Common rinsing of chromic, sulphuric acid anodizing and seal is contaminating the tanks
I work for a Finishing company that has Chromic, Boric-Sulfuric, and Sulfuric anodize. These processes are all on one line. The problem that I am having is: the line operators are "dragging in" to each of the tanks. All of my rinses are being contaminated. The worst of my tanks is the Dilute Chrome Seal and Deionized water seal.Currently I am changing these tanks weekly. The tanks aren't huge, they are 650 gallons each.It is a very tough job to keep up with our workflow. I need some facts about "drag-ins" so I can bring this up to my CEO.
Thank you.Randy Mattson
- Seattle, Washington, U.S.A.
My advice to you would be to look into spray rinsing, just after the process tanks, then have that effluent pumped to a treatment system. This is how my company operates, and it works extremely well. Spray rinse first..to get off all the concentrated chemicals...then dip rinse to get the nooks and crannies of the parts..then final spray with D.I. water, then on to the next step of the process.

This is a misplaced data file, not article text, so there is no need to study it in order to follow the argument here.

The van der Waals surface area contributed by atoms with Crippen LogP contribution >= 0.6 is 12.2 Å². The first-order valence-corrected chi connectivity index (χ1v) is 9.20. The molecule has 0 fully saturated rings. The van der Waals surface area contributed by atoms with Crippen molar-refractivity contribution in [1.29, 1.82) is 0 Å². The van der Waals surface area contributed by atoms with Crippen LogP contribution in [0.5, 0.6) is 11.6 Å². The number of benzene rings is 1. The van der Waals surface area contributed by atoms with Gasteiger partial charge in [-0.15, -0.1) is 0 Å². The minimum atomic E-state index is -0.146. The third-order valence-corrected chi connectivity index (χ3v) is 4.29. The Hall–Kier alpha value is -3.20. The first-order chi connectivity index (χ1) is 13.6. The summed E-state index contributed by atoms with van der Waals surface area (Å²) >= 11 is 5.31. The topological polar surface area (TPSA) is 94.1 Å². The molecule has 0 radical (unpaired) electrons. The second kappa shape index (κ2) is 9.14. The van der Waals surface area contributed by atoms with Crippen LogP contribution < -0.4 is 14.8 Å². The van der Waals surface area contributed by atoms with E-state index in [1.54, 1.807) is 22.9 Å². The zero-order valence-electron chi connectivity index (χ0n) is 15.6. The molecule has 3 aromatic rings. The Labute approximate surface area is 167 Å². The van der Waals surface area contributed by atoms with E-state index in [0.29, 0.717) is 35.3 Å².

anodizer - Boise, Idaho
First of two simultaneous responses-- 2001
The world-renowned plating authority Ted Mooney (you owe me one, Ted) has a very informative article on effective rinsing. It's online at www.metalfinishing.com, or get a copy of the Metal Finishing Guidebook...George Brackett III
- Utica, New York
Ed. note: Actually, I owe George more than one.
Second of two simultaneous responses-- 2001
Forget drag in contamination, your waste treatment people must be climbing the wall. In today's tough environmental compliance, rinses should be separate to have effective waste treatment. The cost of treating contaminate rinses and process tanks could easily pay for any changes in the line. Get a loud bullhorn and stand on the line till everyone complies. Just kidding. But if you have the tanks it is only insistence on following the procedure that is lacking. Set the rules and insist on compliance.
Ladson, South Carolina